Title: The To-Do List
Director: Maggie Carey
Principle Cast: Aubrey Plaza, Scott Porter, Johnny Simmons, Bill Hader
Length: 1h 30m
Release Date: July 26, 2013
Reviewed by: Nick Watson
Imagine for a moment a world where female directors weren't treated like an anomaly, just pretend for a moment that when a great comedy or drama that happened to be written or directed by a female and is actually good, didn't cause such a stir in the movie community. What if it just was, and people acknowledged it for its greatness and not because it has a woman's name attached to it. This idea of "female-centric" comedies that are becoming increasingly popular always seem to have the distinction of being "female movies". No one ever seems to refer to movies with an all-male cast as "male-centric" in a positive way. After all, Bridesmaids is simply a female version of The Hangover, isn't it?
And while movies about women have always been around, they have mostly always been directed by men, even if the focus is mainly on female characters. The most recent; Mean Girls, Easy A, Bridesmaids, Pitch Perfect are all examples of "female-centric" comedies directed by males, the only difference is this time they aren't simply romantic comedies, or better known by their other label, the terribly derogative and archaic, "chick flicks". And despite their male directors, Sixteen Candles remains a obligatory viewing for almost every teenage girl in the North Western Hemisphere, and Stealing Beauty will always be the most hauntingly erotic coming of age film I've ever seen.
So pretty much unless you are (or were) Nora Ephron, Nancy Meyers, or Anne Fletcher, your work mostly goes unrecognized. And although the works of Miranda July and Lena Dunham are now more widely known in the public, and films like American Mary, Bachelorette and The To-Do List are being made, they will still fall under some women-defining category, instead of simply being a comedy, drama or horror.
So, what is the benefit of having movies made by women about women? If it isn't obvious to viewers by now, then you just aren't watching enough movies. Women are able to tap into the psyche of their female characters and create narrative that can resonate with female (and male) movie goers. They understand that women talk about sex the same way that men do, and this notion that women become far more emotional then men during and after sex is a completely sexist idea perpetuated by the media. And this is where Maggie Carey's The To-Do List comes in and tries to breakdown some of the misconceptions that most men, and women, have about girls and sex.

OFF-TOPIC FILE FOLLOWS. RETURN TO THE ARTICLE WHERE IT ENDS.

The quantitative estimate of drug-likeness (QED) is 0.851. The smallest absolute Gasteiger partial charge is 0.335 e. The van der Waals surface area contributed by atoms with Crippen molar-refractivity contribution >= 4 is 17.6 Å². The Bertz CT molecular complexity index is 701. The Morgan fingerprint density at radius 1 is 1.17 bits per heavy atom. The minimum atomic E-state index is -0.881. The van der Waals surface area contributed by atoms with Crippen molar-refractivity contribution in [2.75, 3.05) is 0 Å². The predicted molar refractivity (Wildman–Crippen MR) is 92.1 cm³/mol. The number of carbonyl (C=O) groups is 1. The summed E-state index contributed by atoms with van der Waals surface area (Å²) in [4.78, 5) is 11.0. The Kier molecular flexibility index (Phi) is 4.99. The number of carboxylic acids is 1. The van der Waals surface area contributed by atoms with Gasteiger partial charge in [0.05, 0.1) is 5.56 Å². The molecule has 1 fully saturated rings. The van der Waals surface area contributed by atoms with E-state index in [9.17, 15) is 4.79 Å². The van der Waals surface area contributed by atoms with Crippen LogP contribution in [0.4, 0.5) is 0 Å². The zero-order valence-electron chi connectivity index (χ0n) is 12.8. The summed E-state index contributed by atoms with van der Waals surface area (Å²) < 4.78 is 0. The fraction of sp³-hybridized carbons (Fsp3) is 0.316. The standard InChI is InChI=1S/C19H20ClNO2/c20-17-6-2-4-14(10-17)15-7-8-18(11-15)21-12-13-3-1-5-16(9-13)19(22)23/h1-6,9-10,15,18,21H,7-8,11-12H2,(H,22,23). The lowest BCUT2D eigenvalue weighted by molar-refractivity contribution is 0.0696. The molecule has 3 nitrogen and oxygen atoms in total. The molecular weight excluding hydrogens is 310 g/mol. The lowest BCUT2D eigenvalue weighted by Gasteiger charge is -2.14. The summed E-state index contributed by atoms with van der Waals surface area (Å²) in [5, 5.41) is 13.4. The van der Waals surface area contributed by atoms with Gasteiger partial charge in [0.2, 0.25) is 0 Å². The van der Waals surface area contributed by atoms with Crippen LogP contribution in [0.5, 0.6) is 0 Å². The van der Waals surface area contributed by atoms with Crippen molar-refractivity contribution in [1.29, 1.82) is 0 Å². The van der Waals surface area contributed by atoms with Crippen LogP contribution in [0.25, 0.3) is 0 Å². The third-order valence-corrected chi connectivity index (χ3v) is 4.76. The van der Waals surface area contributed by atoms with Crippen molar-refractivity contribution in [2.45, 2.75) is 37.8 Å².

As Brandy Klark (Aubrey Plaza) embarks on her summer before starting college, she decides with her two best friends (Alia Shawkat and Sarah Steele) that she needs to loose her virginity before she moves away for her post-secondary experience. Of course, after a keg party the night of her high school graduation she becomes enamored with Rusty Waters (Scott Porter), the college jock who plays guitar and works as a lifeguard at the local pool. Brandy creates a list of all the sexual activities she needs to accomplish, which culminates in doing the deed with Rusty. With the help of her sister (Rachel Bilson) and eventually her mother (Connie Britton) she begins her summer of sexual awakening, using any boy she can get her hands on to reach her goals.
The blasé approach that the female characters have towards sex stands out immediately, and more than once their actions aren't even a second thought. For Brandy it is all about crossing things off her literal to-do list, and nothing more, While her high school lab partner and boy with a crush Cameron (Johnny Simmons) pines for her love and affection, effectively reversing gender roles. While it is interesting to see how the characters handle their situations, it is interesting because it is always done in a joking way from every other character except from Brandy. It never seems to let itself be taken too seriously which works for a comedy, but at the same time manages to some how downplay what is actually going on.
I will admit that my initial reaction was "American Pie" for females, and you will have to excuse me for that one, but I still think it is partly true. The set up is alarmingly similar, but this time the group of friends are horny young women talking about masturbation and using the men, not the other way around, and while "toilet humor" is mostly reserved for male centered comedies like Superbad or This Is The End, The To-Do List offers more than enough shocking language to make most people squirm.
While Maggie Carey obviously knows her subject, and has managed to get many funny people on board for this project (including husband Bill Hader, Andy Samberg and Donald Glover) it sometimes misses the mark when it comes to laughs. It might illicit a few chuckles from the crowd but that is about it. While it is important to acknowledge what The To-Do List is actually doing as a statement about women and their libidos, it is a movie better saved for a rainy day when it becomes available on Netflix.